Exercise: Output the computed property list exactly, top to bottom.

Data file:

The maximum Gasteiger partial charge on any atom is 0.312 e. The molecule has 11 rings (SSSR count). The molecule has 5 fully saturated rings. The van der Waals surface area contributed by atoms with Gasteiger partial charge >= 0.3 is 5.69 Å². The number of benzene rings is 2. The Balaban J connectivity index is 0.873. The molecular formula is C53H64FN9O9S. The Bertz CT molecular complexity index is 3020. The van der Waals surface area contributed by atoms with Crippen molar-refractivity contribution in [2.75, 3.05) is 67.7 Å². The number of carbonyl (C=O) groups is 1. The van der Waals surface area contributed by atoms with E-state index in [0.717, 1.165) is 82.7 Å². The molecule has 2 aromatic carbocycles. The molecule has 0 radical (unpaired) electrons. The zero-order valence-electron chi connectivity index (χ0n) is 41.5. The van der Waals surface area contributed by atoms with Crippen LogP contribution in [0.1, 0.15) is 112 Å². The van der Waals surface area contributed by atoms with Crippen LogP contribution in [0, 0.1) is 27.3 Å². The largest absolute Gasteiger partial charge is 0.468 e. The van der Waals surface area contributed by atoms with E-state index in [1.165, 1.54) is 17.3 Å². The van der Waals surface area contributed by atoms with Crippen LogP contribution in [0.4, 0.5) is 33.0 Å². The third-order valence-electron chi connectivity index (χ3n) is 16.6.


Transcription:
The maximum Gasteiger partial charge on any atom is 0.312 e. The molecule has 11 rings (SSSR count). The molecule has 5 fully saturated rings. The van der Waals surface area contributed by atoms with Gasteiger partial charge >= 0.3 is 5.69 Å². The number of benzene rings is 2. The Balaban J connectivity index is 0.873. The molecular formula is C53H64FN9O9S. The Bertz CT molecular complexity index is 3020. The van der Waals surface area contributed by atoms with Crippen molar-refractivity contribution in [2.75, 3.05) is 67.7 Å². The number of carbonyl (C=O) groups is 1. The van der Waals surface area contributed by atoms with E-state index in [0.717, 1.165) is 82.7 Å². The molecule has 2 aromatic carbocycles. The molecule has 0 radical (unpaired) electrons. The zero-order valence-electron chi connectivity index (χ0n) is 41.5. The van der Waals surface area contributed by atoms with Crippen LogP contribution in [0.1, 0.15) is 112 Å². The van der Waals surface area contributed by atoms with Crippen LogP contribution in [0, 0.1) is 27.3 Å². The largest absolute Gasteiger partial charge is 0.468 e. The van der Waals surface area contributed by atoms with E-state index in [1.165, 1.54) is 17.3 Å². The van der Waals surface area contributed by atoms with Crippen LogP contribution in [0.4, 0.5) is 33.0 Å². The third-order valence-electron chi connectivity index (χ3n) is 16.6.